Sensor testing was  conducted at the Massachusetts Alternative Septic System Test Center, a National Sanitation Foundation certified test facility in Barnstable, Massachusetts, from 2018 through 2019. The last Challenge test occurred between  August 21-27, 2019, for which EPA offered up to $50,000 in prize money to the best performing sensor during the August test.

Dr. Qingzhi Zhu of Stony Brook University and the New York State Center for Clean Water Technology in Stony Brook, N.Y.Dr. Qingzhi Zhu of Stony Brook University and the New York State Center for Clean Water Technology in Stony Brook, N.Y.

On May 5, 2020, EPA  announced that Dr. Qingzhi Zhu, with Stony Brook University and the New York State Center for Clean Water Technology in Stony Brook, N.Y., earned the Challenge’s prize of $50,000, the opportunity for commercialization support, and eligibility for the six-month ISO ETV 14034 field verification test, which is  scheduled to start in the Fall of 2020.  If the sensor package successfully completes the ISO ETV 14034 field test and meets the minimum performance goals listed in the table below then a verification report and statement will be posted on the VerifiGlobal web site in the Summer of 2021.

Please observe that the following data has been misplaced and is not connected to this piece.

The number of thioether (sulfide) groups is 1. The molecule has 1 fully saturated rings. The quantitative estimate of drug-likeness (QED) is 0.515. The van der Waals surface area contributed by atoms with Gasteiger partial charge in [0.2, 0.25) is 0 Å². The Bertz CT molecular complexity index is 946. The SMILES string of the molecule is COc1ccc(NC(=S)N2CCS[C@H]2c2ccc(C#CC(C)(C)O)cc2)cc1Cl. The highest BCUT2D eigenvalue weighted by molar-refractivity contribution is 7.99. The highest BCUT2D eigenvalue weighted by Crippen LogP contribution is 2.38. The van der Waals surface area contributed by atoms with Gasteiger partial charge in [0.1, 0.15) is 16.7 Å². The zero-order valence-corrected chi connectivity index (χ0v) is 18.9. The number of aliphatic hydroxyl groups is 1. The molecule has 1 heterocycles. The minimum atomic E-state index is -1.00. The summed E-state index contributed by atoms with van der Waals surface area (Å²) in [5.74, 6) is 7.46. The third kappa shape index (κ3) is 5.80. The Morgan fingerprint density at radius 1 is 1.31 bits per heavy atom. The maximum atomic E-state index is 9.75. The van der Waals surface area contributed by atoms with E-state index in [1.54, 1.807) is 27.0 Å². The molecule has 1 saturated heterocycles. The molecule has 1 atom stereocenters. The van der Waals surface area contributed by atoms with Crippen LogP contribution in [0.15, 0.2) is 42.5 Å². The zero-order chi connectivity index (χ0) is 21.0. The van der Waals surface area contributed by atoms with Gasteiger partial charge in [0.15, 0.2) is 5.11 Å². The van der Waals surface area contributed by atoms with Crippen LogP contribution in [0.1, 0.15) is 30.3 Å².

EPA’s Office of Water will be hosting a webinar on May 27, 2020 from 2-3:30 pm featuring Dr. Zhu and the Director of MASSTC. For more information, please visit: https://register.gotowebinar.com/register/7157478055790840075

Advanced Septic System Nitrogen Sensor ISO 14034 ETV 6 Month Field Test Performance Goals

Attribute

Attribute Description

Performance Goals

Minimum

Almost Ideal

Ideal

Parameter1

What is being measured

NO3-, NH4+

NO3-, NH4+, TOC

Total nitrogen (TN)2

Installation Price

Price to the homeowner to install

$1,500

$1,250

$1,000

Data Management

Ability to record and transmit data (i.e., telemetry) for real-time access by practitioners, regulators, and interested stakeholders

Record and automatically transmit data to designated server or cloud

Record and automatically transmit data to designated server or cloud

Record and automatically transmit data to designated server or cloud; include remote capability of programming variable sampling frequencies.

Applicability & Accessibility

Applicability of sensor(s) to various innovative/alternative system designs and ease of access to OWTS for installation and maintenance